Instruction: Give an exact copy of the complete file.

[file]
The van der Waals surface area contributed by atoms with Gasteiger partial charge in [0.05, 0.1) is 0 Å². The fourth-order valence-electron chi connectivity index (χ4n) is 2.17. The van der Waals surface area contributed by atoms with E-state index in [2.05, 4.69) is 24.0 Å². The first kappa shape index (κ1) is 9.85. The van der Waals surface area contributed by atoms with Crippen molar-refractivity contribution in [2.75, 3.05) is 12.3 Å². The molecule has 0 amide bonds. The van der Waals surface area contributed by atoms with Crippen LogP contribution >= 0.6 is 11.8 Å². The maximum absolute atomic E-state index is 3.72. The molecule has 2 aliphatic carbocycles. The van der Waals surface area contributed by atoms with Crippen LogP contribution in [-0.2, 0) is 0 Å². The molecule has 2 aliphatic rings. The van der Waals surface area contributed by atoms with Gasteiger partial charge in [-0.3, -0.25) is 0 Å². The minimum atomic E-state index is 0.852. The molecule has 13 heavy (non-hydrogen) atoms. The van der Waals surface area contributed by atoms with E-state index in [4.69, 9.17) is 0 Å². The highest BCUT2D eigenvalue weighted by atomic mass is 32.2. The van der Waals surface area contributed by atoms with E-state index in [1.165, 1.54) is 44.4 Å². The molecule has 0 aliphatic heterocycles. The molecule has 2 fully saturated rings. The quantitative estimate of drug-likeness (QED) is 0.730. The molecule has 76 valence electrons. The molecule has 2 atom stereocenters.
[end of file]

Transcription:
The van der Waals surface area contributed by atoms with Gasteiger partial charge in [0.05, 0.1) is 0 Å². The fourth-order valence-electron chi connectivity index (χ4n) is 2.17. The van der Waals surface area contributed by atoms with E-state index in [2.05, 4.69) is 24.0 Å². The first kappa shape index (κ1) is 9.85. The van der Waals surface area contributed by atoms with Crippen molar-refractivity contribution in [2.75, 3.05) is 12.3 Å². The molecule has 0 amide bonds. The van der Waals surface area contributed by atoms with Crippen LogP contribution >= 0.6 is 11.8 Å². The maximum absolute atomic E-state index is 3.72. The molecule has 2 aliphatic carbocycles. The van der Waals surface area contributed by atoms with Crippen LogP contribution in [-0.2, 0) is 0 Å². The molecule has 2 aliphatic rings. The van der Waals surface area contributed by atoms with Gasteiger partial charge in [-0.3, -0.25) is 0 Å². The minimum atomic E-state index is 0.852. The molecule has 13 heavy (non-hydrogen) atoms. The van der Waals surface area contributed by atoms with E-state index in [4.69, 9.17) is 0 Å². The highest BCUT2D eigenvalue weighted by atomic mass is 32.2. The van der Waals surface area contributed by atoms with E-state index in [1.165, 1.54) is 44.4 Å². The molecule has 0 aliphatic heterocycles. The molecule has 2 fully saturated rings. The quantitative estimate of drug-likeness (QED) is 0.730. The molecule has 76 valence electrons. The molecule has 2 atom stereocenters.